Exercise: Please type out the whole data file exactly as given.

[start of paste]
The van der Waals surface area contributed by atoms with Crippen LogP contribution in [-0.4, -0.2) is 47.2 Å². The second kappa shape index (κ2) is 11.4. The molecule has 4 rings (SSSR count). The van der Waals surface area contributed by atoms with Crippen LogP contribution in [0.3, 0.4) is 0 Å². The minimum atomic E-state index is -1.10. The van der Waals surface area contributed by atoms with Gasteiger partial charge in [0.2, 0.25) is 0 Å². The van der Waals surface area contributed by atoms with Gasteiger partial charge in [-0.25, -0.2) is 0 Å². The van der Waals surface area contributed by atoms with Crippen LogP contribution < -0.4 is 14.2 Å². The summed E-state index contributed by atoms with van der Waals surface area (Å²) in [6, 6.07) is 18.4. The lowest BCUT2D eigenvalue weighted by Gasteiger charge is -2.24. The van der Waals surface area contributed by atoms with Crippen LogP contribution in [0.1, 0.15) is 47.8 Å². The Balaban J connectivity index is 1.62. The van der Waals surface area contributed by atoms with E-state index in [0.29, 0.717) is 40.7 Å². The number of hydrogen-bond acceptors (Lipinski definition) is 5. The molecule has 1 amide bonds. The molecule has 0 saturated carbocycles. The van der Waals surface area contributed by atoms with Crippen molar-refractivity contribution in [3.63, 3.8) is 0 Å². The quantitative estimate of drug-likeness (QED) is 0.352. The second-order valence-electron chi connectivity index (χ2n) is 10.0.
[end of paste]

The van der Waals surface area contributed by atoms with Crippen LogP contribution in [-0.4, -0.2) is 47.2 Å². The second kappa shape index (κ2) is 11.4. The molecule has 4 rings (SSSR count). The van der Waals surface area contributed by atoms with Crippen LogP contribution in [0.3, 0.4) is 0 Å². The minimum atomic E-state index is -1.10. The van der Waals surface area contributed by atoms with Gasteiger partial charge in [0.2, 0.25) is 0 Å². The van der Waals surface area contributed by atoms with Gasteiger partial charge in [-0.25, -0.2) is 0 Å². The van der Waals surface area contributed by atoms with Crippen LogP contribution < -0.4 is 14.2 Å². The summed E-state index contributed by atoms with van der Waals surface area (Å²) in [6, 6.07) is 18.4. The lowest BCUT2D eigenvalue weighted by Gasteiger charge is -2.24. The van der Waals surface area contributed by atoms with Crippen LogP contribution in [0.1, 0.15) is 47.8 Å². The Balaban J connectivity index is 1.62. The van der Waals surface area contributed by atoms with E-state index in [0.29, 0.717) is 40.7 Å². The number of hydrogen-bond acceptors (Lipinski definition) is 5. The molecule has 1 amide bonds. The molecule has 0 saturated carbocycles. The van der Waals surface area contributed by atoms with Crippen molar-refractivity contribution in [3.63, 3.8) is 0 Å². The quantitative estimate of drug-likeness (QED) is 0.352. The second-order valence-electron chi connectivity index (χ2n) is 10.0.